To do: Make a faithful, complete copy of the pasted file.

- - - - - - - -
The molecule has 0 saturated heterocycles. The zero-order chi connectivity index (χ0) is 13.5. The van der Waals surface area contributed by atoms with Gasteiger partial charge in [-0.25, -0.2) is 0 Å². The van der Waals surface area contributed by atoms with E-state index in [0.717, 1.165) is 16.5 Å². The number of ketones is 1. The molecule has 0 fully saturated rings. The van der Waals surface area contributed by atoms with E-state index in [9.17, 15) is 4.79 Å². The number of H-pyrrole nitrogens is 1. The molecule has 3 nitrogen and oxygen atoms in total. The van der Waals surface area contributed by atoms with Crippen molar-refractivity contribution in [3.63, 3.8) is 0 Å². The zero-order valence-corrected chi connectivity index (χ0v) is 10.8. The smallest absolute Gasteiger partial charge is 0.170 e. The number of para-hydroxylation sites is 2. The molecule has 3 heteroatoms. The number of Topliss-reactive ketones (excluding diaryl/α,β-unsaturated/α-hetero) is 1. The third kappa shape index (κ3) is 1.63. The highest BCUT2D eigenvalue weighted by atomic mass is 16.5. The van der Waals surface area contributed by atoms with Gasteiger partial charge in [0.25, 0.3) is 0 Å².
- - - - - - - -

The molecule has 0 saturated heterocycles. The zero-order chi connectivity index (χ0) is 13.5. The van der Waals surface area contributed by atoms with Gasteiger partial charge in [-0.25, -0.2) is 0 Å². The van der Waals surface area contributed by atoms with E-state index in [0.717, 1.165) is 16.5 Å². The number of ketones is 1. The molecule has 0 fully saturated rings. The van der Waals surface area contributed by atoms with E-state index in [9.17, 15) is 4.79 Å². The number of H-pyrrole nitrogens is 1. The molecule has 3 nitrogen and oxygen atoms in total. The van der Waals surface area contributed by atoms with Crippen molar-refractivity contribution in [3.63, 3.8) is 0 Å². The zero-order valence-corrected chi connectivity index (χ0v) is 10.8. The smallest absolute Gasteiger partial charge is 0.170 e. The number of para-hydroxylation sites is 2. The molecule has 3 heteroatoms. The number of Topliss-reactive ketones (excluding diaryl/α,β-unsaturated/α-hetero) is 1. The third kappa shape index (κ3) is 1.63. The highest BCUT2D eigenvalue weighted by atomic mass is 16.5. The van der Waals surface area contributed by atoms with Gasteiger partial charge in [0.25, 0.3) is 0 Å².